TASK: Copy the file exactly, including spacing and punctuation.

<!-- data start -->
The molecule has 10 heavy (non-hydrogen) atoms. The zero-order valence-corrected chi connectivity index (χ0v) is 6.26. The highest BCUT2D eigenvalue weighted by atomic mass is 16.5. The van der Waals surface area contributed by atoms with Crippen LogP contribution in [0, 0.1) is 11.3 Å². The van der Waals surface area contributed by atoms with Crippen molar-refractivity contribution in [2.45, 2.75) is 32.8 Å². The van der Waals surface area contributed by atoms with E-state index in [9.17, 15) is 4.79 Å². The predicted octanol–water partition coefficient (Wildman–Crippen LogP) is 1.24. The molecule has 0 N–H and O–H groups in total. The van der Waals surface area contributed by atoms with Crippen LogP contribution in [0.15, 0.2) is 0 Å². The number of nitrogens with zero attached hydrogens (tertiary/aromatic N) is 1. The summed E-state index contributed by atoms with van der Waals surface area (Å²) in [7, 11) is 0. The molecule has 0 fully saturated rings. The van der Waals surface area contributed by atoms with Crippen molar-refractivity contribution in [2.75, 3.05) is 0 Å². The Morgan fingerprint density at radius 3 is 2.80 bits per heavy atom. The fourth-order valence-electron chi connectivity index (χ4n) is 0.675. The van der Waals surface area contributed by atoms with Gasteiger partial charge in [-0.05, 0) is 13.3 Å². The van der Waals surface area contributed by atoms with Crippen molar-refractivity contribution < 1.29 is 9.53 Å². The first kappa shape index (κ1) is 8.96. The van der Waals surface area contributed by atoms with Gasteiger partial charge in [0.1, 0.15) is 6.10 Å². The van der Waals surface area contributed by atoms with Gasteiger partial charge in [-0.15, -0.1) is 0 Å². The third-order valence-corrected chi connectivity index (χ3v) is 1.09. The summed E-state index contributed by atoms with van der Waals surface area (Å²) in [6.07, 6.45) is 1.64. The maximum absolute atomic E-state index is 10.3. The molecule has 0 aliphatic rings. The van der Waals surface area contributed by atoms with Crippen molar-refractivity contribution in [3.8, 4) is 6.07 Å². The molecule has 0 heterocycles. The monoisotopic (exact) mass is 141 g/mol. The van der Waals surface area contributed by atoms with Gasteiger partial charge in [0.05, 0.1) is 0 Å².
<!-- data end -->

The molecule has 10 heavy (non-hydrogen) atoms. The zero-order valence-corrected chi connectivity index (χ0v) is 6.26. The highest BCUT2D eigenvalue weighted by atomic mass is 16.5. The van der Waals surface area contributed by atoms with Crippen LogP contribution in [0, 0.1) is 11.3 Å². The van der Waals surface area contributed by atoms with Crippen molar-refractivity contribution in [2.45, 2.75) is 32.8 Å². The van der Waals surface area contributed by atoms with E-state index in [9.17, 15) is 4.79 Å². The predicted octanol–water partition coefficient (Wildman–Crippen LogP) is 1.24. The molecule has 0 N–H and O–H groups in total. The van der Waals surface area contributed by atoms with Crippen LogP contribution in [0.15, 0.2) is 0 Å². The number of nitrogens with zero attached hydrogens (tertiary/aromatic N) is 1. The summed E-state index contributed by atoms with van der Waals surface area (Å²) in [7, 11) is 0. The molecule has 0 fully saturated rings. The van der Waals surface area contributed by atoms with Crippen molar-refractivity contribution in [2.75, 3.05) is 0 Å². The Morgan fingerprint density at radius 3 is 2.80 bits per heavy atom. The fourth-order valence-electron chi connectivity index (χ4n) is 0.675. The van der Waals surface area contributed by atoms with Gasteiger partial charge in [-0.05, 0) is 13.3 Å². The van der Waals surface area contributed by atoms with Crippen molar-refractivity contribution < 1.29 is 9.53 Å². The first kappa shape index (κ1) is 8.96. The van der Waals surface area contributed by atoms with Gasteiger partial charge in [0.1, 0.15) is 6.10 Å². The van der Waals surface area contributed by atoms with Gasteiger partial charge in [-0.15, -0.1) is 0 Å². The third-order valence-corrected chi connectivity index (χ3v) is 1.09. The summed E-state index contributed by atoms with van der Waals surface area (Å²) in [6.07, 6.45) is 1.64. The maximum absolute atomic E-state index is 10.3. The molecule has 0 aliphatic rings. The van der Waals surface area contributed by atoms with Crippen molar-refractivity contribution in [3.8, 4) is 6.07 Å². The molecule has 0 heterocycles. The monoisotopic (exact) mass is 141 g/mol. The van der Waals surface area contributed by atoms with Gasteiger partial charge in [0.05, 0.1) is 0 Å².